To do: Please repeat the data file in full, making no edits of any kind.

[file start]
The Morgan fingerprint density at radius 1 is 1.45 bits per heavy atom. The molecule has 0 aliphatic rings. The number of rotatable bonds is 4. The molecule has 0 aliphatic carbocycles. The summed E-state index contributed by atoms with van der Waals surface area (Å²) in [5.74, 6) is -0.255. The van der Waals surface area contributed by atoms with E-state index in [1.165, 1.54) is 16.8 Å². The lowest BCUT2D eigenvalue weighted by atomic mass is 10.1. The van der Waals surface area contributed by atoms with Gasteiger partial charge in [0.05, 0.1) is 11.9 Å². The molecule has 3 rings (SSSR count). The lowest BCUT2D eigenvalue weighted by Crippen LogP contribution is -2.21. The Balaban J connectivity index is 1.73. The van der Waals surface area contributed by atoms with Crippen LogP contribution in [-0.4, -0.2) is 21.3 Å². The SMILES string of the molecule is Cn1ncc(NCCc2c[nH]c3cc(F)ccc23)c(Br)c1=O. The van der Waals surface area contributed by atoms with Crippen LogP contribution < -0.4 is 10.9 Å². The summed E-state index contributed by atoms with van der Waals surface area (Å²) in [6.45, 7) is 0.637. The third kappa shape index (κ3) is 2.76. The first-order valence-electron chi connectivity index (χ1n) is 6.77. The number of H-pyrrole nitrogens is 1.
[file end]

The Morgan fingerprint density at radius 1 is 1.45 bits per heavy atom. The molecule has 0 aliphatic rings. The number of rotatable bonds is 4. The molecule has 0 aliphatic carbocycles. The summed E-state index contributed by atoms with van der Waals surface area (Å²) in [5.74, 6) is -0.255. The van der Waals surface area contributed by atoms with E-state index in [1.165, 1.54) is 16.8 Å². The lowest BCUT2D eigenvalue weighted by atomic mass is 10.1. The van der Waals surface area contributed by atoms with Gasteiger partial charge in [0.05, 0.1) is 11.9 Å². The molecule has 3 rings (SSSR count). The lowest BCUT2D eigenvalue weighted by Crippen LogP contribution is -2.21. The Balaban J connectivity index is 1.73. The van der Waals surface area contributed by atoms with Crippen LogP contribution in [-0.4, -0.2) is 21.3 Å². The SMILES string of the molecule is Cn1ncc(NCCc2c[nH]c3cc(F)ccc23)c(Br)c1=O. The van der Waals surface area contributed by atoms with Crippen LogP contribution < -0.4 is 10.9 Å². The summed E-state index contributed by atoms with van der Waals surface area (Å²) in [6.45, 7) is 0.637. The third kappa shape index (κ3) is 2.76. The first-order valence-electron chi connectivity index (χ1n) is 6.77. The number of H-pyrrole nitrogens is 1.